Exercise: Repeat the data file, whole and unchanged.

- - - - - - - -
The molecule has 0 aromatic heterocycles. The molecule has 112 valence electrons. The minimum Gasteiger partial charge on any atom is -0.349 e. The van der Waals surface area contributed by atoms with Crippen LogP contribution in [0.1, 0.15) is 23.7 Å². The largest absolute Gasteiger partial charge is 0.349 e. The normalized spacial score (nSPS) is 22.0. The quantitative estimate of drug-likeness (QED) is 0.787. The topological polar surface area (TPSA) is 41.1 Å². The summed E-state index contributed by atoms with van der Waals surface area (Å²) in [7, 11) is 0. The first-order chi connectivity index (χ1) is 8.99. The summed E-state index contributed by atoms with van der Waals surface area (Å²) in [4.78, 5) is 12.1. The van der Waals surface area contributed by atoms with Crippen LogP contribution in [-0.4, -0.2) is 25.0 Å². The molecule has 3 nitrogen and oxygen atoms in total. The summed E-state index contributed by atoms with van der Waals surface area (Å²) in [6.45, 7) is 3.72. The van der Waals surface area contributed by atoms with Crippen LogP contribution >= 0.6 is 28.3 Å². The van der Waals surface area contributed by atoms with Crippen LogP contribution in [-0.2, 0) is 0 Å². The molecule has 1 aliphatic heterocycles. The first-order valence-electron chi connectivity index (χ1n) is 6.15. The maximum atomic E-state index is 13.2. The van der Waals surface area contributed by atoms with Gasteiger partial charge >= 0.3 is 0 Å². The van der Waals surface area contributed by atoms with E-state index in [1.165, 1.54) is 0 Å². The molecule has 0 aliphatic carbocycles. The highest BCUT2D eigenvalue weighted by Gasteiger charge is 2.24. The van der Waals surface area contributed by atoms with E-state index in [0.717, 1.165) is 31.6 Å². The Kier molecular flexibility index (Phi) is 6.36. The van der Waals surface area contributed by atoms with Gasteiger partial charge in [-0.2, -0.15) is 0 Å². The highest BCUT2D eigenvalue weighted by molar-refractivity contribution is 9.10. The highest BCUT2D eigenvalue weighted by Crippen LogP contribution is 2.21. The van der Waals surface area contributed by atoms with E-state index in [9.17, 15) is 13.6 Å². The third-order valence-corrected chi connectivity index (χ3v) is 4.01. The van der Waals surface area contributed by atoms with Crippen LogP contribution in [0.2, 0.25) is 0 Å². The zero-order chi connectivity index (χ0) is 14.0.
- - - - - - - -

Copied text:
The molecule has 0 aromatic heterocycles. The molecule has 112 valence electrons. The minimum Gasteiger partial charge on any atom is -0.349 e. The van der Waals surface area contributed by atoms with Crippen LogP contribution in [0.1, 0.15) is 23.7 Å². The largest absolute Gasteiger partial charge is 0.349 e. The normalized spacial score (nSPS) is 22.0. The quantitative estimate of drug-likeness (QED) is 0.787. The topological polar surface area (TPSA) is 41.1 Å². The summed E-state index contributed by atoms with van der Waals surface area (Å²) in [7, 11) is 0. The first-order chi connectivity index (χ1) is 8.99. The summed E-state index contributed by atoms with van der Waals surface area (Å²) in [4.78, 5) is 12.1. The van der Waals surface area contributed by atoms with Crippen LogP contribution in [-0.4, -0.2) is 25.0 Å². The molecule has 3 nitrogen and oxygen atoms in total. The summed E-state index contributed by atoms with van der Waals surface area (Å²) in [6.45, 7) is 3.72. The van der Waals surface area contributed by atoms with Crippen LogP contribution >= 0.6 is 28.3 Å². The van der Waals surface area contributed by atoms with Crippen LogP contribution in [-0.2, 0) is 0 Å². The molecule has 1 aliphatic heterocycles. The first-order valence-electron chi connectivity index (χ1n) is 6.15. The maximum atomic E-state index is 13.2. The van der Waals surface area contributed by atoms with Gasteiger partial charge >= 0.3 is 0 Å². The van der Waals surface area contributed by atoms with E-state index in [1.165, 1.54) is 0 Å². The molecule has 0 aliphatic carbocycles. The highest BCUT2D eigenvalue weighted by Gasteiger charge is 2.24. The van der Waals surface area contributed by atoms with E-state index in [0.717, 1.165) is 31.6 Å². The Kier molecular flexibility index (Phi) is 6.36. The van der Waals surface area contributed by atoms with Gasteiger partial charge in [-0.2, -0.15) is 0 Å². The highest BCUT2D eigenvalue weighted by molar-refractivity contribution is 9.10. The highest BCUT2D eigenvalue weighted by Crippen LogP contribution is 2.21. The van der Waals surface area contributed by atoms with E-state index in [9.17, 15) is 13.6 Å². The third-order valence-corrected chi connectivity index (χ3v) is 4.01. The van der Waals surface area contributed by atoms with Crippen LogP contribution in [0.2, 0.25) is 0 Å². The zero-order chi connectivity index (χ0) is 14.0.